Study finds problems in commercialising innovation -

A study of how New Zealand's research and tertiary institutions are handling the commercialisation of scientific and technological innovation has raised serious questions about the effectiveness of the current system.

The study concluded that the wide variety of approaches and different levels of expertise found in the various universities and Crown Research Institutes raised transaction costs for companies trying to commercialise the innovations developed by universities and research institutes.

The findings of the study by academics Mark Ahn, Brendan Gray, Alan Collier, and Rebecca Bednarek from Victoria and  Otago Universities was presented to a small business conference in Wellington recently.

The 305 respondents to their survey came from the innovation sector, broadly defined to include researchers and scientists, technology transfer staff, advisers in government agencies, company directors, entrepreneurs and investors, and professional advisers like patent attorneys and accountants.

"Two-thirds of New Zealand's intellectual property and scientific publications come from universities and research institutes, so improving the commercialisation of innovations developed in these institutions is important due to its potentially significant economic impact," the study's authors say.

The survey reveals a clear division of opinion over the role of Technology Transfer Offices (TTOs) in the research and tertiary sector, the ability of the staff in the TTOs to do their jobs, and over funding priorities. 

All eight universities have established TT0s to help their staff commercialise inventions and innovations, but the performance of these offices - and their counterparts in the CRIs - is very mixed.

Among the universities the University of Auckland was rated the best, with 73% of respondents rating the institution as "innovative/highly innovative", followed by Otago University (55%), and Waikato and Massey Universities (37%). Lincoln and Victoria Universities were rated the lowest with scores in the twenty to thirty percent range.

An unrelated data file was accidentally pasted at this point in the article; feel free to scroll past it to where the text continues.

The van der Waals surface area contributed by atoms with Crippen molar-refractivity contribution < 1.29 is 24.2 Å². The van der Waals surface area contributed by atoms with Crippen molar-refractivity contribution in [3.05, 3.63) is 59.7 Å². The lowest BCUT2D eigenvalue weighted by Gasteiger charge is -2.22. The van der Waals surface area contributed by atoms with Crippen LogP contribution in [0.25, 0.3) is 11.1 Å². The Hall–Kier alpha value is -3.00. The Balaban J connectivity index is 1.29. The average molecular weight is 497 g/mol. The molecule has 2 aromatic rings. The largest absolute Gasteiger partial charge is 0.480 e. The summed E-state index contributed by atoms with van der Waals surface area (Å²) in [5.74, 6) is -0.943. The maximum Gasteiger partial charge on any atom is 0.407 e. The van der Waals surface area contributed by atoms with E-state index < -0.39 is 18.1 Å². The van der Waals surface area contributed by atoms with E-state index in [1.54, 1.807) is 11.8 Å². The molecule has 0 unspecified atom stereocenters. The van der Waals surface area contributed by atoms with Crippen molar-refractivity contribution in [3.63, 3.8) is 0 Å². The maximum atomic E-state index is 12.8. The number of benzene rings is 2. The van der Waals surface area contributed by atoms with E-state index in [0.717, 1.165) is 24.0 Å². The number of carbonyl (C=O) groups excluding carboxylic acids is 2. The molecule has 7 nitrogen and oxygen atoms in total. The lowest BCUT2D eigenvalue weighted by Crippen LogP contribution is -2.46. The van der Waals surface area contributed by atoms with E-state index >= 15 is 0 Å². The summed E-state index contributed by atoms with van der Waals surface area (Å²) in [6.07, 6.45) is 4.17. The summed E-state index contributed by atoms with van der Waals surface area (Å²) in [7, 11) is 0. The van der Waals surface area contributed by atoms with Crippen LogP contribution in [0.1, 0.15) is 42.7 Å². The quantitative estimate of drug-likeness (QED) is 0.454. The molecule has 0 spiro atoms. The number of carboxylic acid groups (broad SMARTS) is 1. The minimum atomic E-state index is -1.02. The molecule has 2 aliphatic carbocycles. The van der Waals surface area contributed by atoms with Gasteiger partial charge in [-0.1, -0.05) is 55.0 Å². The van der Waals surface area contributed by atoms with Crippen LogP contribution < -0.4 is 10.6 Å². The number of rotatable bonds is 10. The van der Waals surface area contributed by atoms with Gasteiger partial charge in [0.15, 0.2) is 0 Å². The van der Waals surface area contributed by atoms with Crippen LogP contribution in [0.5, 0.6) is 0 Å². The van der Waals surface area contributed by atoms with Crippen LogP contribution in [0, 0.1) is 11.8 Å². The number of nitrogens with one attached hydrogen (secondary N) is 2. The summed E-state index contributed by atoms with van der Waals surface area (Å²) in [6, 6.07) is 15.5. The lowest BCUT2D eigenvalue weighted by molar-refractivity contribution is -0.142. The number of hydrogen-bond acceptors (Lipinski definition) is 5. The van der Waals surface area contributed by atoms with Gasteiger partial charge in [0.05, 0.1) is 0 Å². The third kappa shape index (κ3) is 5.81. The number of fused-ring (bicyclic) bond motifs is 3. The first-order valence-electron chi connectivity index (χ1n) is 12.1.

AgResearch was rated the best CRI with 62% of respondents rating it as "innovative/highly innovative", followed by Industrial Research Ltd (IRL) and Plant and Food Research (52%) and the Forest Research Institute (45%).

The authors recommend that technology transfer offices adopt a uniform approach to "align missions, reduce transactions costs, and enhance the effectiveness of commercialisation strategies and practices."

New Zealand currently ranks 26th on the International Innovation Index, and the previous government was keen to improve on this as part of its Growth and Innovation Framework. This included funding centres of excellence and fostering better linkages between tertiary education providers, industry and communities. 

Respondents agreed that innovation had the potential to spur New Zealand's economic development, but there was a wide diversity of opinion about what sectors should be targeted and how commercialisation should be organised.

Respondents were almost equally divided on whether funds should be allocated to institutions to research areas they selected themselves or whether government should target funds to specific sectors.  This was seen as an issue of academic freedom versus a focused investment strategy.

"Those who preferred to allocate resources to specific sectors, strongly suggested investing in the agriculture and food sector - where they saw New Zealand as being world class - as opposed to emergent industries such as biotechnology and ICT," including clean energy and the creative industries.

A majority of respondents felt that TTOs should be structured for both profit and commercialisation, and also for non-profit/service provider lines, which the authors note "is exceedingly difficult to operationalise in practice."

Respondent also favoured technology transfer to local firms, rather than maximising profitability through selling innovations to global companies, a strategy which the authors comment, "diverts TTOs from establishing important international linkages and thus slows speed to market and reduces profitability."

The study also concluded that "a significant portion of the scientific community perceive that some technology transfer offices lack the requisite commercial skills and processes to effectively identify good ideas and turn inventions into innovations."

 Published in the National Business Review of 23 October 2009